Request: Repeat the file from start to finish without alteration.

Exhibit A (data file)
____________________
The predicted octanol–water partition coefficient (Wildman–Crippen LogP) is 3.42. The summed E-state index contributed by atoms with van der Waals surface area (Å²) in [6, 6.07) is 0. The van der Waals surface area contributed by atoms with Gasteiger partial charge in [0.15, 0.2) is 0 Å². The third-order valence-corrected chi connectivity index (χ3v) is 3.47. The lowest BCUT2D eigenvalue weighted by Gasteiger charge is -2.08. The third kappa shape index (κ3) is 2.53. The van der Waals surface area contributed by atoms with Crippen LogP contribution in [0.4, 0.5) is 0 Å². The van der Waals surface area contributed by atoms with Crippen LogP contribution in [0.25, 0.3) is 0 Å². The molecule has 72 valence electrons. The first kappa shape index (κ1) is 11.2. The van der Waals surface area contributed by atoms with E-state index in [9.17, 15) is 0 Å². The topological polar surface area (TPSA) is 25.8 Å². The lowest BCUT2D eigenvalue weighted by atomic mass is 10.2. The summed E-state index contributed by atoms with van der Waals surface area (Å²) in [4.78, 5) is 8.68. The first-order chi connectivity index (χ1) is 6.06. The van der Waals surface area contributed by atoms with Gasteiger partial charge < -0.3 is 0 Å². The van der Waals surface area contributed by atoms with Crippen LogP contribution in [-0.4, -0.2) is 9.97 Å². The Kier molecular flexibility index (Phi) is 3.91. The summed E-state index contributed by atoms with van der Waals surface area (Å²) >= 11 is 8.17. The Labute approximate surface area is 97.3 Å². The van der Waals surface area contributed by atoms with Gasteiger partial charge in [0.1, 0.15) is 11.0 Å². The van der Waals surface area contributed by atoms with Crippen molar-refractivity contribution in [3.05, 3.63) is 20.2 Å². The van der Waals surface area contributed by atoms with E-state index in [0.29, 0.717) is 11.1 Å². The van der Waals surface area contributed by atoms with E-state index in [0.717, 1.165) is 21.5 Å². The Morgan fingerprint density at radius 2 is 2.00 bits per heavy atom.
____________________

The predicted octanol–water partition coefficient (Wildman–Crippen LogP) is 3.42. The summed E-state index contributed by atoms with van der Waals surface area (Å²) in [6, 6.07) is 0. The van der Waals surface area contributed by atoms with Gasteiger partial charge in [0.15, 0.2) is 0 Å². The third-order valence-corrected chi connectivity index (χ3v) is 3.47. The lowest BCUT2D eigenvalue weighted by Gasteiger charge is -2.08. The third kappa shape index (κ3) is 2.53. The van der Waals surface area contributed by atoms with Crippen LogP contribution in [0.4, 0.5) is 0 Å². The van der Waals surface area contributed by atoms with Crippen LogP contribution in [0.25, 0.3) is 0 Å². The molecule has 72 valence electrons. The first kappa shape index (κ1) is 11.2. The van der Waals surface area contributed by atoms with E-state index in [9.17, 15) is 0 Å². The topological polar surface area (TPSA) is 25.8 Å². The lowest BCUT2D eigenvalue weighted by atomic mass is 10.2. The summed E-state index contributed by atoms with van der Waals surface area (Å²) in [4.78, 5) is 8.68. The first-order chi connectivity index (χ1) is 6.06. The van der Waals surface area contributed by atoms with Gasteiger partial charge < -0.3 is 0 Å². The van der Waals surface area contributed by atoms with Crippen LogP contribution in [-0.4, -0.2) is 9.97 Å². The Kier molecular flexibility index (Phi) is 3.91. The summed E-state index contributed by atoms with van der Waals surface area (Å²) >= 11 is 8.17. The Labute approximate surface area is 97.3 Å². The van der Waals surface area contributed by atoms with Gasteiger partial charge in [0.1, 0.15) is 11.0 Å². The van der Waals surface area contributed by atoms with Crippen molar-refractivity contribution in [3.05, 3.63) is 20.2 Å². The van der Waals surface area contributed by atoms with E-state index in [0.29, 0.717) is 11.1 Å². The van der Waals surface area contributed by atoms with E-state index in [0.717, 1.165) is 21.5 Å². The Morgan fingerprint density at radius 2 is 2.00 bits per heavy atom.